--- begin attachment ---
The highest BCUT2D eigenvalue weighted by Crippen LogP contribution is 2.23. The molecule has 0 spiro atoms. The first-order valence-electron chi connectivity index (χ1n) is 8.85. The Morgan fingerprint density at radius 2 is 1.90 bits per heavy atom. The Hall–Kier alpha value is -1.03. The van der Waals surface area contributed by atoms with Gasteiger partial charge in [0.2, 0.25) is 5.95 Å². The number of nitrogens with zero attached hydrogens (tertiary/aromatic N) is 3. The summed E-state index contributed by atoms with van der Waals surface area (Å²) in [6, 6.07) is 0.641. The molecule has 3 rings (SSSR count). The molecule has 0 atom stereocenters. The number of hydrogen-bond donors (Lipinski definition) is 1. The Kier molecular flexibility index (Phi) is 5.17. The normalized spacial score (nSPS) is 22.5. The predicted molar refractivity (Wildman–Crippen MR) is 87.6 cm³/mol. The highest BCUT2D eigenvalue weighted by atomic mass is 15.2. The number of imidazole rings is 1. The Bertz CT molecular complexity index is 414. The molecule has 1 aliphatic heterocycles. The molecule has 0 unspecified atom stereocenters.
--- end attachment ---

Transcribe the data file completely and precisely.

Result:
The highest BCUT2D eigenvalue weighted by Crippen LogP contribution is 2.23. The molecule has 0 spiro atoms. The first-order valence-electron chi connectivity index (χ1n) is 8.85. The Morgan fingerprint density at radius 2 is 1.90 bits per heavy atom. The Hall–Kier alpha value is -1.03. The van der Waals surface area contributed by atoms with Gasteiger partial charge in [0.2, 0.25) is 5.95 Å². The number of nitrogens with zero attached hydrogens (tertiary/aromatic N) is 3. The summed E-state index contributed by atoms with van der Waals surface area (Å²) in [6, 6.07) is 0.641. The molecule has 3 rings (SSSR count). The molecule has 0 atom stereocenters. The number of hydrogen-bond donors (Lipinski definition) is 1. The Kier molecular flexibility index (Phi) is 5.17. The normalized spacial score (nSPS) is 22.5. The predicted molar refractivity (Wildman–Crippen MR) is 87.6 cm³/mol. The highest BCUT2D eigenvalue weighted by atomic mass is 15.2. The number of imidazole rings is 1. The Bertz CT molecular complexity index is 414. The molecule has 1 aliphatic heterocycles. The molecule has 0 unspecified atom stereocenters.